Nyutdannede jordmødres vurdering av utdanning, klinisk kompetanse og arbeidsforhold
Journal article, Peer reviewed
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Original versionNordisk tidsskrift for helseforskning 2014(2)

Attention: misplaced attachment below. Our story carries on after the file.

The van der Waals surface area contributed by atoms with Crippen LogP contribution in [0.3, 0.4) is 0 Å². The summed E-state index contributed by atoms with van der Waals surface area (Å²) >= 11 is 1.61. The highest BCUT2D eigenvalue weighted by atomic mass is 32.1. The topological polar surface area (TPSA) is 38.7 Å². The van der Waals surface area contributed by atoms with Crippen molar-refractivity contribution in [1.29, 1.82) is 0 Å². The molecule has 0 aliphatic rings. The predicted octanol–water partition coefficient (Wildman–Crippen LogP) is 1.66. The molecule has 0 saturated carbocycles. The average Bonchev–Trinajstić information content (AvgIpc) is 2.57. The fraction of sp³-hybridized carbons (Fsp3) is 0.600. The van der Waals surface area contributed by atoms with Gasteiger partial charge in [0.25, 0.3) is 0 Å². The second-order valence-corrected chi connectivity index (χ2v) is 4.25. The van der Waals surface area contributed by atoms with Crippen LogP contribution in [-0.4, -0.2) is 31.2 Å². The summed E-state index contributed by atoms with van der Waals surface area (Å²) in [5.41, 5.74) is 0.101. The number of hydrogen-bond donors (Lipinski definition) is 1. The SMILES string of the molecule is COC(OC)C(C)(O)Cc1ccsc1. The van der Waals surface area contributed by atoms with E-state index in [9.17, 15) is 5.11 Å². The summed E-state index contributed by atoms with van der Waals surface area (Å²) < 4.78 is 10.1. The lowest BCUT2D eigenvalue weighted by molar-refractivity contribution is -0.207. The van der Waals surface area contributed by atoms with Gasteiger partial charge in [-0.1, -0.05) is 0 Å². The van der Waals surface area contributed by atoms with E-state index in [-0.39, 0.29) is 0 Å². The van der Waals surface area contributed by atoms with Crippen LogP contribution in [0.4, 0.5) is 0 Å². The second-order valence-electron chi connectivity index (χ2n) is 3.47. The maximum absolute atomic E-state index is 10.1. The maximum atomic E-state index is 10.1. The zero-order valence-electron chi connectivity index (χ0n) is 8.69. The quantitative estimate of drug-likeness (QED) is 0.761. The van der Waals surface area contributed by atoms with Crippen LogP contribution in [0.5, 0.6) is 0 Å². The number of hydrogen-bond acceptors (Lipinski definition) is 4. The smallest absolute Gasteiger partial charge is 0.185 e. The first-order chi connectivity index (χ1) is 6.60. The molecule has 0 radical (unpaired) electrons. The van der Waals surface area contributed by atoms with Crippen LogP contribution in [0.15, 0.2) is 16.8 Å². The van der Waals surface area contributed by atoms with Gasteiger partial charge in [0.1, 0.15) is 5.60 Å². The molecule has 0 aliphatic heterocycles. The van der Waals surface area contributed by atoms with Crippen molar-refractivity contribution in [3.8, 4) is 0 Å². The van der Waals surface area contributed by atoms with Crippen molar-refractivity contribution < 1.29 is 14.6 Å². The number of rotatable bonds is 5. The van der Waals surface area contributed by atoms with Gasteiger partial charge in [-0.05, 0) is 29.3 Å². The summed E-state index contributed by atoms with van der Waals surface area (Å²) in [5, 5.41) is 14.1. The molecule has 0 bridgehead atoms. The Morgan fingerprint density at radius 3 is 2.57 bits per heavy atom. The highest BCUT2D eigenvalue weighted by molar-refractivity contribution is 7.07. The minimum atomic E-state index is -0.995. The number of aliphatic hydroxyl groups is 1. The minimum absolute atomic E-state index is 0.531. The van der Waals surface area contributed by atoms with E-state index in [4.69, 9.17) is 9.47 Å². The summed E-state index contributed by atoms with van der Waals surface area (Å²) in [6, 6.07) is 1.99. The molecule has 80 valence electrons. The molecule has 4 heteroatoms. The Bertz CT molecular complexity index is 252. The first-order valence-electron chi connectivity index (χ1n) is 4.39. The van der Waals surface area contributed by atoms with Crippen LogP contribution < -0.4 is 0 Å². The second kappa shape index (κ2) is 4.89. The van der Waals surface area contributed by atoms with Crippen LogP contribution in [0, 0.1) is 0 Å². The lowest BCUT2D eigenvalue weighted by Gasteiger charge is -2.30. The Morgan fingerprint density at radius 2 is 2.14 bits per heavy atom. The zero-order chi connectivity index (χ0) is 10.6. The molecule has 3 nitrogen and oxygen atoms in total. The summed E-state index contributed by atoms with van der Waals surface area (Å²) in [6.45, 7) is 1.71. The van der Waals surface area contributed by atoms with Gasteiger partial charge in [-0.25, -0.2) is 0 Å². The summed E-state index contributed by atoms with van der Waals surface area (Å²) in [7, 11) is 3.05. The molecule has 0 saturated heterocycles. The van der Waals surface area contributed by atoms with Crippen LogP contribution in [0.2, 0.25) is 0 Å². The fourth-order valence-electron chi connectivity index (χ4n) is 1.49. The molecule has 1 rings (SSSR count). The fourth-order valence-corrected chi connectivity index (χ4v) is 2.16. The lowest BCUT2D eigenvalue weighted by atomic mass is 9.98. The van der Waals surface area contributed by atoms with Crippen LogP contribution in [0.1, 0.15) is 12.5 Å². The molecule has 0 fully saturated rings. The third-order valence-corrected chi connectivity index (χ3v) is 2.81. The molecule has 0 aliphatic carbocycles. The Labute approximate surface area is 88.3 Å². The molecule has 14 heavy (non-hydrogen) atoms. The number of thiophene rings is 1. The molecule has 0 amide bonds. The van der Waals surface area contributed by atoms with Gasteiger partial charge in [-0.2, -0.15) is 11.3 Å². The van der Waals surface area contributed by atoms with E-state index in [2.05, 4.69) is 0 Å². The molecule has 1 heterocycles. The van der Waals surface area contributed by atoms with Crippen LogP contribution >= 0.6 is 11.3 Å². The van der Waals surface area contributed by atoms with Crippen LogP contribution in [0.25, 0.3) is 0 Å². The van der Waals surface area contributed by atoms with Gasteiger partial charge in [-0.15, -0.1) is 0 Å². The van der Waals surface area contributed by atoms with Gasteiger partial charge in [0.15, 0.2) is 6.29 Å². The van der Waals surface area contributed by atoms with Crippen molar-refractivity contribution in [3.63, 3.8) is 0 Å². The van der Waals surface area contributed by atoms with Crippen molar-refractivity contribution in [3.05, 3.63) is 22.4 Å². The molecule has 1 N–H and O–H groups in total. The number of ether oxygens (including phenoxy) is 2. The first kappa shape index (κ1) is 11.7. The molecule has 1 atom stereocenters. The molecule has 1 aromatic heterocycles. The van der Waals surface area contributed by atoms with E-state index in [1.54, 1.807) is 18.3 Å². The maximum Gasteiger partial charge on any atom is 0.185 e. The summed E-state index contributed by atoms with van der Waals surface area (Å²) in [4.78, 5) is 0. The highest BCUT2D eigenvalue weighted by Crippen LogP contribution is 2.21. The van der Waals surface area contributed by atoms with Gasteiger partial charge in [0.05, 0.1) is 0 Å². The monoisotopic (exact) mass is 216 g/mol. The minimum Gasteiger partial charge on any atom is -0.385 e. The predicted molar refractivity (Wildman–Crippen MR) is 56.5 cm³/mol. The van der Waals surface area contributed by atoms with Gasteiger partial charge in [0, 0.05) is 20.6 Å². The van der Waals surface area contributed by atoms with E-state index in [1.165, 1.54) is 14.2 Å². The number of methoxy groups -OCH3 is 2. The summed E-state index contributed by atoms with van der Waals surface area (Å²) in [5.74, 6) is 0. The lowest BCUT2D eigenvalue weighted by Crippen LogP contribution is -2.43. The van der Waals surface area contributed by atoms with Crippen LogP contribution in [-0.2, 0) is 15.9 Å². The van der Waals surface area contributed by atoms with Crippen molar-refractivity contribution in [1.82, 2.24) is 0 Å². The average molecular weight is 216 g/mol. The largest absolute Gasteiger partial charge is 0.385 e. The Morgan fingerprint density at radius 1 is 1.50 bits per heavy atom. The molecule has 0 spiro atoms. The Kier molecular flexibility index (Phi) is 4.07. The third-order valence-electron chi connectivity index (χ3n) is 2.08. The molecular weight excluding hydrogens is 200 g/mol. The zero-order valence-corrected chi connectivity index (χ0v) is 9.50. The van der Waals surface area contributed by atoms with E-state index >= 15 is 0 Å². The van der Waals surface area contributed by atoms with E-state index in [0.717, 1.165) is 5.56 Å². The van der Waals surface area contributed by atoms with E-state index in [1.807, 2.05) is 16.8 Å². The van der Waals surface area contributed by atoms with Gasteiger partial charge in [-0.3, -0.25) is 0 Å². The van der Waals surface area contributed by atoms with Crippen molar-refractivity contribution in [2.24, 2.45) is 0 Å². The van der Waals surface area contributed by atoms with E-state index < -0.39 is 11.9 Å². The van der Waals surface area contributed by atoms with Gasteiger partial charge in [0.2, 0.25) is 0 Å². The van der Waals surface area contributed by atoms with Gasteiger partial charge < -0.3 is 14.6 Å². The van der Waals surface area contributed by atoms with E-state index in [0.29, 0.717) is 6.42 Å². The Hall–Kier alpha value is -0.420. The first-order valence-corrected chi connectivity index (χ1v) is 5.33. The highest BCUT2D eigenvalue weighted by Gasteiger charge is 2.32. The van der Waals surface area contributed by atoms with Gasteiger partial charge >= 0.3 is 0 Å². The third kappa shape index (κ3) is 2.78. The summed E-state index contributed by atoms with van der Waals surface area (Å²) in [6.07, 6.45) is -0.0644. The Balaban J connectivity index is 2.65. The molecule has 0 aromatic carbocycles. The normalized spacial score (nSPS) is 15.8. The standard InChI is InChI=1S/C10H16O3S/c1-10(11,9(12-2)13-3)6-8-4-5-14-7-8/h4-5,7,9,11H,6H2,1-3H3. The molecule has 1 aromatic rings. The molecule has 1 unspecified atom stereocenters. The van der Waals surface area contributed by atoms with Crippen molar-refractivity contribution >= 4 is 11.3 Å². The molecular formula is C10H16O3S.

Newly qualified midwives’ self-assessment of education, clinical competence and working conditions In Norway, post-graduate nursing programmes are being transformed into master programmes. This occurs without previous evaluation of the study programmes. The level of competence and the requirements of newly qualified are being discussed, and a mentoring programme has been suggested to ensure follow-up and development of clinical competence. In central parts of the country, newly qualified midwives have difficulties getting a permanent full time position, which affects their possibilities to develop clinical competence. An evaluation study of the midwifery program at Vestfold University College has been performed to assess its relevance for professional work, as well as mapping the respondents’ working conditions and their self-assessment of clinical competence. The method used was a survey. The respondents rate the program as good. They lack competence to manage complicated conditions related to the perinatal period, and are inadequate when it comes to issues related to women’s sexual heath. These midwives work part-time, and it may take years to get a permanent position. They rate the follow-up as newly qualified as satisfying, yet they do not feel sufficiently confident during clinical practice. Comprehensive national midwifery competence will require more full time positions and better follow-up of newly qualified. To lay the basis for the content in master programmes, there is a need for a national evaluation of the midwifery programmes and a review of the professional competence of newly qualified.